Friday, April 17, 2009

At What Point Does the Bullpen Become the Blow-pen?

Yankees starters' ER thus far

6 ER, 7*, 2, 1, 0, 1, 8*, 2, 3, 1

(CC, CMW, AJ, Andy, CC, Joba, CMW, AJ, Andy, CC)

*denotes Chien Ming Wang start

Yankees bullpen ER thus far

4 ER, 0, 0, 1, 3, 7, 0, 0, 9

As you can see, with the exception of Chien Ming Wang's starts, the Yankees' starters have been efficient, only allowing more than three earned runs once, and that in the opener. Those kind of number you take from your starting pitching every time, and do what you can to get CMW to join the club.

The bullpen has, on the other hand had four scoreless outings. Four. Out of ten. That is, uh, not a very good ratio.

One of those occasions the Yankees' one the game, but four of the ten occasions the bullpen couldn't stop the bleeding, the Yankees lost the game. That's four out of five Yankees' losses this season.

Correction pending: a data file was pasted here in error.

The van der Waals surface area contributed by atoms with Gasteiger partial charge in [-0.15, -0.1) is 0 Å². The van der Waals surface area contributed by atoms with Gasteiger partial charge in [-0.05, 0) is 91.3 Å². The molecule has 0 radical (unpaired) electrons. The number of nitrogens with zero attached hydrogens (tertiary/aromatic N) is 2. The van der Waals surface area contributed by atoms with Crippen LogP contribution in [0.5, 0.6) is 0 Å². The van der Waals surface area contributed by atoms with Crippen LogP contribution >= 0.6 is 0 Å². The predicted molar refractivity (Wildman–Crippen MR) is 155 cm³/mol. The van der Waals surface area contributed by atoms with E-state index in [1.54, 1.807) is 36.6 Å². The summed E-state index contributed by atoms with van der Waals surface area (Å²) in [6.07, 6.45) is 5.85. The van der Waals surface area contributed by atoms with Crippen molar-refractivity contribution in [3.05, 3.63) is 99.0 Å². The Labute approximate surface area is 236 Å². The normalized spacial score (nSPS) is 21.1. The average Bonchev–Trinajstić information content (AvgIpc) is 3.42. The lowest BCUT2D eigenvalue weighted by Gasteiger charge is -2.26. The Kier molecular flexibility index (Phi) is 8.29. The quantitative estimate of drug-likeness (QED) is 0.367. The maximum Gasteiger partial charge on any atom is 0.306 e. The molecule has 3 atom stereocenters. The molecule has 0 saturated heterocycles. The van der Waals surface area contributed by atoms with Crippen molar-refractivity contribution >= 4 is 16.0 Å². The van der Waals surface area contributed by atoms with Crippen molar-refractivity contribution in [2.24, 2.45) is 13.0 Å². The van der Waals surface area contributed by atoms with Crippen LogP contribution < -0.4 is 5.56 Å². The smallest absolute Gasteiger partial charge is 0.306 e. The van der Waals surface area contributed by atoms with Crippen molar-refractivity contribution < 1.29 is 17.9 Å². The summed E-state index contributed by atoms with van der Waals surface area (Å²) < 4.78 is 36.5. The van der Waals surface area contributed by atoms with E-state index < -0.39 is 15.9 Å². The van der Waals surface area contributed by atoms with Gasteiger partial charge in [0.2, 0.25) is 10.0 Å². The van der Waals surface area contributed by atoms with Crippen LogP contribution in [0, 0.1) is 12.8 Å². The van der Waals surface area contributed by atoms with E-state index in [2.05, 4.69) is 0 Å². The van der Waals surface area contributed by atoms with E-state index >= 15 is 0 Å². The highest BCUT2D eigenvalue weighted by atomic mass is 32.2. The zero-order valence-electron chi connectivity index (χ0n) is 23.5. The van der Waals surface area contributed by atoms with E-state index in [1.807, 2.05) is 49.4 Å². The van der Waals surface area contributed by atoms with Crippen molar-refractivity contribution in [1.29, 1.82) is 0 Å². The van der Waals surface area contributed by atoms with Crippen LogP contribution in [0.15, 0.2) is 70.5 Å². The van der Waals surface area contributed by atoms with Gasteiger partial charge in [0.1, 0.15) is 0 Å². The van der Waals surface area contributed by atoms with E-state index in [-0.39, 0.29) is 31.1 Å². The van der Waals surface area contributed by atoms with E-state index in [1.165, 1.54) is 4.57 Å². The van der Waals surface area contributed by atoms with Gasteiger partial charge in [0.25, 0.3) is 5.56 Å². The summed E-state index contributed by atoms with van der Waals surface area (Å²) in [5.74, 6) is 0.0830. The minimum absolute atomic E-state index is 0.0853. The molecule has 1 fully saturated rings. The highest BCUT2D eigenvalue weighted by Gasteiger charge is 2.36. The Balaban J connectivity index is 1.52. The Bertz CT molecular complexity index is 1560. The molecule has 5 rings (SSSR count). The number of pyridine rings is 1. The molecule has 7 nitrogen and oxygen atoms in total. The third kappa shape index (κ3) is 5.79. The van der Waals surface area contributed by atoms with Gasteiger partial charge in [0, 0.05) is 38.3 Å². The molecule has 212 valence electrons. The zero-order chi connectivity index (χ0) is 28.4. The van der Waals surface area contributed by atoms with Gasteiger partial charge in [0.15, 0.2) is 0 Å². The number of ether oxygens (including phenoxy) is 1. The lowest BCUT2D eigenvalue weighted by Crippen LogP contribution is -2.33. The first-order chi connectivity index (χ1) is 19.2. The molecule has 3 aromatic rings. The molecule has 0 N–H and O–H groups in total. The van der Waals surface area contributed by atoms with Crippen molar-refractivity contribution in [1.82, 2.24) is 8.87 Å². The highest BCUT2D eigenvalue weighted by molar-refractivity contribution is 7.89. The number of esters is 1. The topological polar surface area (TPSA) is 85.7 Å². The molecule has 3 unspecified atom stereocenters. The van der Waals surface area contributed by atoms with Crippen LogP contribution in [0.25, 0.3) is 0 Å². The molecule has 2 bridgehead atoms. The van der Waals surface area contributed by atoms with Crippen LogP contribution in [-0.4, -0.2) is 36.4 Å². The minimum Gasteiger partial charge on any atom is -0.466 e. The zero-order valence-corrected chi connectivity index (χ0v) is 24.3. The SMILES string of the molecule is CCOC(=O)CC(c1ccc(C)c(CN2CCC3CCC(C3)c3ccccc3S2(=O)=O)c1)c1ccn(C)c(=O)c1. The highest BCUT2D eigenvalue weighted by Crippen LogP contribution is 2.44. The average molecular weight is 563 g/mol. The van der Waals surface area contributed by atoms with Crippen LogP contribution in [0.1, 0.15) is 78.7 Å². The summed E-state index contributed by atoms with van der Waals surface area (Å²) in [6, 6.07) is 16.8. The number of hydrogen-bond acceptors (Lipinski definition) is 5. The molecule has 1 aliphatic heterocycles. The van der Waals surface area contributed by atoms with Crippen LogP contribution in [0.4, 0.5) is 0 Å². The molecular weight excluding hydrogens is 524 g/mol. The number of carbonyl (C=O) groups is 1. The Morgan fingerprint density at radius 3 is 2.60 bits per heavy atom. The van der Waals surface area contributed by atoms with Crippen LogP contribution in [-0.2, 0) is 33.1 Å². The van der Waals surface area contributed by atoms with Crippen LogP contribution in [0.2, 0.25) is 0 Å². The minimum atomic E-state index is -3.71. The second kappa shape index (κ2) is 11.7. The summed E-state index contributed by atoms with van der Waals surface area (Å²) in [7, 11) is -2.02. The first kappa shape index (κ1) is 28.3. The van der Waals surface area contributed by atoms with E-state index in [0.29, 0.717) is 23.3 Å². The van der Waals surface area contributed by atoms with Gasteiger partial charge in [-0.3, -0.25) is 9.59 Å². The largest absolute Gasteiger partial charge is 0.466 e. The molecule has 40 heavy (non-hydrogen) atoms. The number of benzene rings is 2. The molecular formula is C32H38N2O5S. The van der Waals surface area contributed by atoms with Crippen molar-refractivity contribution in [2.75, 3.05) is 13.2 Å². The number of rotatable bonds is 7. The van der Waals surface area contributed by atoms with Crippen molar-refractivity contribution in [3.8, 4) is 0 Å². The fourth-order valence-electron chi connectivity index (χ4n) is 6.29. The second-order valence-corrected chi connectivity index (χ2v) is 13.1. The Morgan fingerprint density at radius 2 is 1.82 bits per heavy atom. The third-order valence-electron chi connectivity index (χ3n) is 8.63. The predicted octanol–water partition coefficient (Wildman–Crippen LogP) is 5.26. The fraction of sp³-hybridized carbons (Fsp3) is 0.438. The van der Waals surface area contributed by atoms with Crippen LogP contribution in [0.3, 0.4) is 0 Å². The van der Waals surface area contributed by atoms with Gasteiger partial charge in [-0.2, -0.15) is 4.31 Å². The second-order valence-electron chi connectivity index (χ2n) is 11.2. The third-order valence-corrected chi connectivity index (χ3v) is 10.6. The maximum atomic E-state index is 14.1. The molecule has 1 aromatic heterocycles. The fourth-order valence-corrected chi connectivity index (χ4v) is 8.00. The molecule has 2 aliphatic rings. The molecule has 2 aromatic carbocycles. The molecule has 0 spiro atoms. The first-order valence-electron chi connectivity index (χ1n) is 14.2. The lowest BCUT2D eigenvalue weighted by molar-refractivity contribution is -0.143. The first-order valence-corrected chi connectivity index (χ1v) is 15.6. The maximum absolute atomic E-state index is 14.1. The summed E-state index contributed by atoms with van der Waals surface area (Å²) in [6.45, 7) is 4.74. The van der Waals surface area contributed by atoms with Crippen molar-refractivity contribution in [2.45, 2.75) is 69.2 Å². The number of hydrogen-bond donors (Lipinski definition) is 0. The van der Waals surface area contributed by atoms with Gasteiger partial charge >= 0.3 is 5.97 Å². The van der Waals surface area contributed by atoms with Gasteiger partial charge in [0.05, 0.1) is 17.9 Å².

I know it's still early, and the bullpen road to Mo (who, by the way, exists on a higher plane than mere 'bullpen') hasn't quite sorted itself out yet, but that has got to be a concern.

If the bullpen allowed 0 ER, the Yankees right now would be 7-3 instead of 5-5. It's early in the season, but it's two games in the standings in a division that may only be decided by one game come the end of September.

Now, I'm not so reactionary as to be advocating a complete bullpen makeover-at least, not yet-but heads should be turning. We know what happened to the 2008 Mets.

The Yankees are getting pretty darn good starts from four of their five starters. There have been 10 games, 8 not started by Chien Ming Wang, and of those eight, five were quality starts--with CC's today being only an out shy of a sixth.

The bullpen has got to make sure they stand up.